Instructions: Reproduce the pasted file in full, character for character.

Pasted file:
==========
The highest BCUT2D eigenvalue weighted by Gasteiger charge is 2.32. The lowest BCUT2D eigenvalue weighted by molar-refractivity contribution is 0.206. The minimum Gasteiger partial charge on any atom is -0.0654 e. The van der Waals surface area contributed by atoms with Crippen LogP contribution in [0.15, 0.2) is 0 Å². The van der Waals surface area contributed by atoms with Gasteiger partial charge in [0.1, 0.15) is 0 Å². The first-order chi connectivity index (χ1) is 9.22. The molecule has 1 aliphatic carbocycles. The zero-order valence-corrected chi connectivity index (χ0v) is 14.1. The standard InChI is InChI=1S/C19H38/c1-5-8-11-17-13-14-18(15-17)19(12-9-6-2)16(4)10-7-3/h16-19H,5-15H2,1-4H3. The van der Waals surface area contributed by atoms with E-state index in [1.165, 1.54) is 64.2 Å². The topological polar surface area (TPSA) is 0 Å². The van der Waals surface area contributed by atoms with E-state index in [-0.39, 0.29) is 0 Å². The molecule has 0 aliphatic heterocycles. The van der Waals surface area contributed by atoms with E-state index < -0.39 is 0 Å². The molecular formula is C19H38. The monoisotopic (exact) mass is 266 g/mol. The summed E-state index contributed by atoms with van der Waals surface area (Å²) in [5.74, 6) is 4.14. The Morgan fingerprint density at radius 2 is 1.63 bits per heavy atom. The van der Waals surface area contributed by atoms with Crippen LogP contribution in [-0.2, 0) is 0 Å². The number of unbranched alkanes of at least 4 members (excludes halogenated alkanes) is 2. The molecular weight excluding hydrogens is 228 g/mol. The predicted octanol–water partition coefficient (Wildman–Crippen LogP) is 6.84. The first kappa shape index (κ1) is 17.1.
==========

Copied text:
The highest BCUT2D eigenvalue weighted by Gasteiger charge is 2.32. The lowest BCUT2D eigenvalue weighted by molar-refractivity contribution is 0.206. The minimum Gasteiger partial charge on any atom is -0.0654 e. The van der Waals surface area contributed by atoms with Crippen LogP contribution in [0.15, 0.2) is 0 Å². The van der Waals surface area contributed by atoms with Gasteiger partial charge in [0.1, 0.15) is 0 Å². The first-order chi connectivity index (χ1) is 9.22. The molecule has 1 aliphatic carbocycles. The zero-order valence-corrected chi connectivity index (χ0v) is 14.1. The standard InChI is InChI=1S/C19H38/c1-5-8-11-17-13-14-18(15-17)19(12-9-6-2)16(4)10-7-3/h16-19H,5-15H2,1-4H3. The van der Waals surface area contributed by atoms with E-state index in [1.165, 1.54) is 64.2 Å². The topological polar surface area (TPSA) is 0 Å². The van der Waals surface area contributed by atoms with E-state index in [-0.39, 0.29) is 0 Å². The molecule has 0 aliphatic heterocycles. The van der Waals surface area contributed by atoms with E-state index < -0.39 is 0 Å². The molecular formula is C19H38. The monoisotopic (exact) mass is 266 g/mol. The summed E-state index contributed by atoms with van der Waals surface area (Å²) in [5.74, 6) is 4.14. The Morgan fingerprint density at radius 2 is 1.63 bits per heavy atom. The van der Waals surface area contributed by atoms with Crippen LogP contribution in [-0.2, 0) is 0 Å². The number of unbranched alkanes of at least 4 members (excludes halogenated alkanes) is 2. The molecular weight excluding hydrogens is 228 g/mol. The predicted octanol–water partition coefficient (Wildman–Crippen LogP) is 6.84. The first kappa shape index (κ1) is 17.1.